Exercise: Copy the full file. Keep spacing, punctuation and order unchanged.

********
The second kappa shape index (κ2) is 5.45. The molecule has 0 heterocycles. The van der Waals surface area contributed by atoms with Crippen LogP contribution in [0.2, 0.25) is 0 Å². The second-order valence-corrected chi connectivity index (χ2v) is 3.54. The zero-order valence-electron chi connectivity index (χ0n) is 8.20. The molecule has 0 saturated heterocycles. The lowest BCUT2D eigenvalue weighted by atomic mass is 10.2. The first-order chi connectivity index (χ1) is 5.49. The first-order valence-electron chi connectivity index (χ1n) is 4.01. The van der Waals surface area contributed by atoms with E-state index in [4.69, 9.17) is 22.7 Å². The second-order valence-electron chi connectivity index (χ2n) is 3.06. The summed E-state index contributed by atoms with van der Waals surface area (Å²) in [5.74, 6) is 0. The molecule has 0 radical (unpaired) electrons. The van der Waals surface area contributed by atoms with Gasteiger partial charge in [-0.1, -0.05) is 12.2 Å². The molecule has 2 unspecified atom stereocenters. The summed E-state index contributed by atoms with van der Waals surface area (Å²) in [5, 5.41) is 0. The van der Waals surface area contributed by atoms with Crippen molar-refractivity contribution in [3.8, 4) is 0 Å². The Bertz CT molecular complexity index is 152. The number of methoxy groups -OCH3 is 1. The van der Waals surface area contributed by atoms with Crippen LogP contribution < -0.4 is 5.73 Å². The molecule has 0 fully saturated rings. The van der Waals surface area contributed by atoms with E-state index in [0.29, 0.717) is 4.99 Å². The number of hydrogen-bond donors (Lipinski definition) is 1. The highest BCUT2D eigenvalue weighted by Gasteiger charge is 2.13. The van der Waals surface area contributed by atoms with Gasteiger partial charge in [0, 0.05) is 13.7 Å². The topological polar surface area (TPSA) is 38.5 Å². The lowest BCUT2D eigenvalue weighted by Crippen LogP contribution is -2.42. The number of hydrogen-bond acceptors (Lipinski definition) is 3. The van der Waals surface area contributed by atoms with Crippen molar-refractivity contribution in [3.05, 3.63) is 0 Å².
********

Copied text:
The second kappa shape index (κ2) is 5.45. The molecule has 0 heterocycles. The van der Waals surface area contributed by atoms with Crippen LogP contribution in [0.2, 0.25) is 0 Å². The second-order valence-corrected chi connectivity index (χ2v) is 3.54. The zero-order valence-electron chi connectivity index (χ0n) is 8.20. The molecule has 0 saturated heterocycles. The lowest BCUT2D eigenvalue weighted by atomic mass is 10.2. The first-order chi connectivity index (χ1) is 5.49. The first-order valence-electron chi connectivity index (χ1n) is 4.01. The van der Waals surface area contributed by atoms with E-state index in [4.69, 9.17) is 22.7 Å². The second-order valence-electron chi connectivity index (χ2n) is 3.06. The summed E-state index contributed by atoms with van der Waals surface area (Å²) in [5.74, 6) is 0. The molecule has 0 radical (unpaired) electrons. The van der Waals surface area contributed by atoms with Gasteiger partial charge in [-0.1, -0.05) is 12.2 Å². The molecule has 2 unspecified atom stereocenters. The summed E-state index contributed by atoms with van der Waals surface area (Å²) in [5, 5.41) is 0. The van der Waals surface area contributed by atoms with Crippen molar-refractivity contribution in [3.8, 4) is 0 Å². The Bertz CT molecular complexity index is 152. The number of methoxy groups -OCH3 is 1. The van der Waals surface area contributed by atoms with Crippen LogP contribution < -0.4 is 5.73 Å². The molecule has 0 fully saturated rings. The van der Waals surface area contributed by atoms with E-state index in [0.29, 0.717) is 4.99 Å². The number of hydrogen-bond donors (Lipinski definition) is 1. The highest BCUT2D eigenvalue weighted by Gasteiger charge is 2.13. The van der Waals surface area contributed by atoms with Gasteiger partial charge in [0, 0.05) is 13.7 Å². The topological polar surface area (TPSA) is 38.5 Å². The lowest BCUT2D eigenvalue weighted by Crippen LogP contribution is -2.42. The number of hydrogen-bond acceptors (Lipinski definition) is 3. The van der Waals surface area contributed by atoms with Crippen molar-refractivity contribution in [3.05, 3.63) is 0 Å².